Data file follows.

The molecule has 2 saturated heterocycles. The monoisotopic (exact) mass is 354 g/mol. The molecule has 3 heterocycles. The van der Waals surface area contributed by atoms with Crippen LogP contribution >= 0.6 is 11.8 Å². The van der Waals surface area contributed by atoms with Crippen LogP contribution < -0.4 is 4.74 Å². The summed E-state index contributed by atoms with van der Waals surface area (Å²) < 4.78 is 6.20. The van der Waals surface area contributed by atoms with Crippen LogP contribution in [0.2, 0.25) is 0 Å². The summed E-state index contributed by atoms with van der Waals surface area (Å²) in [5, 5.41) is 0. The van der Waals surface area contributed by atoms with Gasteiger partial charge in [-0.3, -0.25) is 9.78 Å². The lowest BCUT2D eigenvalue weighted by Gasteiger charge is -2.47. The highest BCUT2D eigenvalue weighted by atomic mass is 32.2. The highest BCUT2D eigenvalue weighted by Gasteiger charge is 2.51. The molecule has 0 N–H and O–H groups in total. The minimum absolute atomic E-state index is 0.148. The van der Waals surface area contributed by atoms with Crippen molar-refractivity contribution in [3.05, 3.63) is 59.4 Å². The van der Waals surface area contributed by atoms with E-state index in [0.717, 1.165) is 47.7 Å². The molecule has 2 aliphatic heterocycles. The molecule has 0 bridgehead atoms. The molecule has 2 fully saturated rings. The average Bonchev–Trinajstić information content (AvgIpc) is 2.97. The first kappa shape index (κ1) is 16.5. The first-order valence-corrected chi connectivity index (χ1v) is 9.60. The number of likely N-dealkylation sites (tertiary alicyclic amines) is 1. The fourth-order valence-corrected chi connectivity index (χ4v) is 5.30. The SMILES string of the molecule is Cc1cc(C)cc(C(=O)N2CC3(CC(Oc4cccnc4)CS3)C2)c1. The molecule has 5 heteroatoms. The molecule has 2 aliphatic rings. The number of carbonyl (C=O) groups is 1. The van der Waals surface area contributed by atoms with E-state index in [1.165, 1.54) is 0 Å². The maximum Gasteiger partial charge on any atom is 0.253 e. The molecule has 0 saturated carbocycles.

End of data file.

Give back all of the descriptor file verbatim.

The molecule has 2 saturated heterocycles. The monoisotopic (exact) mass is 354 g/mol. The molecule has 3 heterocycles. The van der Waals surface area contributed by atoms with Crippen LogP contribution >= 0.6 is 11.8 Å². The van der Waals surface area contributed by atoms with Crippen LogP contribution < -0.4 is 4.74 Å². The summed E-state index contributed by atoms with van der Waals surface area (Å²) < 4.78 is 6.20. The van der Waals surface area contributed by atoms with Crippen LogP contribution in [0.2, 0.25) is 0 Å². The summed E-state index contributed by atoms with van der Waals surface area (Å²) in [5, 5.41) is 0. The van der Waals surface area contributed by atoms with Gasteiger partial charge in [-0.3, -0.25) is 9.78 Å². The lowest BCUT2D eigenvalue weighted by Gasteiger charge is -2.47. The highest BCUT2D eigenvalue weighted by atomic mass is 32.2. The highest BCUT2D eigenvalue weighted by Gasteiger charge is 2.51. The molecule has 0 N–H and O–H groups in total. The minimum absolute atomic E-state index is 0.148. The van der Waals surface area contributed by atoms with Crippen molar-refractivity contribution in [3.05, 3.63) is 59.4 Å². The van der Waals surface area contributed by atoms with E-state index in [0.717, 1.165) is 47.7 Å². The molecule has 2 aliphatic heterocycles. The molecule has 0 bridgehead atoms. The molecule has 2 fully saturated rings. The average Bonchev–Trinajstić information content (AvgIpc) is 2.97. The first kappa shape index (κ1) is 16.5. The first-order valence-corrected chi connectivity index (χ1v) is 9.60. The number of likely N-dealkylation sites (tertiary alicyclic amines) is 1. The fourth-order valence-corrected chi connectivity index (χ4v) is 5.30. The SMILES string of the molecule is Cc1cc(C)cc(C(=O)N2CC3(CC(Oc4cccnc4)CS3)C2)c1. The molecule has 5 heteroatoms. The molecule has 2 aliphatic rings. The number of carbonyl (C=O) groups is 1. The van der Waals surface area contributed by atoms with E-state index in [1.165, 1.54) is 0 Å². The maximum Gasteiger partial charge on any atom is 0.253 e. The molecule has 0 saturated carbocycles.